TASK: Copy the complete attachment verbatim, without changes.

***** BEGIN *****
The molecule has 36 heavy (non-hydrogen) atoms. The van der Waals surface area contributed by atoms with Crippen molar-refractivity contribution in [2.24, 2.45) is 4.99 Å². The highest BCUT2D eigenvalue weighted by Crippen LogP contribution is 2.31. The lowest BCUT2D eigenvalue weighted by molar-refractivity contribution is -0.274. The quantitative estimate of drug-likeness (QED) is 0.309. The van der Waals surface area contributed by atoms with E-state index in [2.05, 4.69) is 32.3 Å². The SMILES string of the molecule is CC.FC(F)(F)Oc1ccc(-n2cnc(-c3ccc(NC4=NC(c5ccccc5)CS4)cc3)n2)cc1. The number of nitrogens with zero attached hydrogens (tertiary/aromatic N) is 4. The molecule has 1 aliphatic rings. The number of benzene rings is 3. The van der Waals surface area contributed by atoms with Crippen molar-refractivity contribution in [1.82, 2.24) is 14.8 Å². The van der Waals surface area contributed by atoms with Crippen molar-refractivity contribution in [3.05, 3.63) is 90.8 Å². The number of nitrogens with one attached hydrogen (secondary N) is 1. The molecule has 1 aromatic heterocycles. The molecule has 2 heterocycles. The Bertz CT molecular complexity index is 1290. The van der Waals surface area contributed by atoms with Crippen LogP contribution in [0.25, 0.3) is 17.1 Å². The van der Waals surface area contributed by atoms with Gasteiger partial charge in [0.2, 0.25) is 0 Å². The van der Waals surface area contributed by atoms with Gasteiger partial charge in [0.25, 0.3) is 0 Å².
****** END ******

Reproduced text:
The molecule has 36 heavy (non-hydrogen) atoms. The van der Waals surface area contributed by atoms with Crippen molar-refractivity contribution in [2.24, 2.45) is 4.99 Å². The highest BCUT2D eigenvalue weighted by Crippen LogP contribution is 2.31. The lowest BCUT2D eigenvalue weighted by molar-refractivity contribution is -0.274. The quantitative estimate of drug-likeness (QED) is 0.309. The van der Waals surface area contributed by atoms with E-state index in [2.05, 4.69) is 32.3 Å². The SMILES string of the molecule is CC.FC(F)(F)Oc1ccc(-n2cnc(-c3ccc(NC4=NC(c5ccccc5)CS4)cc3)n2)cc1. The number of nitrogens with zero attached hydrogens (tertiary/aromatic N) is 4. The molecule has 1 aliphatic rings. The number of benzene rings is 3. The van der Waals surface area contributed by atoms with Crippen molar-refractivity contribution in [1.82, 2.24) is 14.8 Å². The van der Waals surface area contributed by atoms with Crippen molar-refractivity contribution in [3.05, 3.63) is 90.8 Å². The number of nitrogens with one attached hydrogen (secondary N) is 1. The molecule has 1 aromatic heterocycles. The molecule has 2 heterocycles. The Bertz CT molecular complexity index is 1290. The van der Waals surface area contributed by atoms with Crippen LogP contribution in [0.25, 0.3) is 17.1 Å². The van der Waals surface area contributed by atoms with Gasteiger partial charge in [0.2, 0.25) is 0 Å². The van der Waals surface area contributed by atoms with Gasteiger partial charge in [0.25, 0.3) is 0 Å².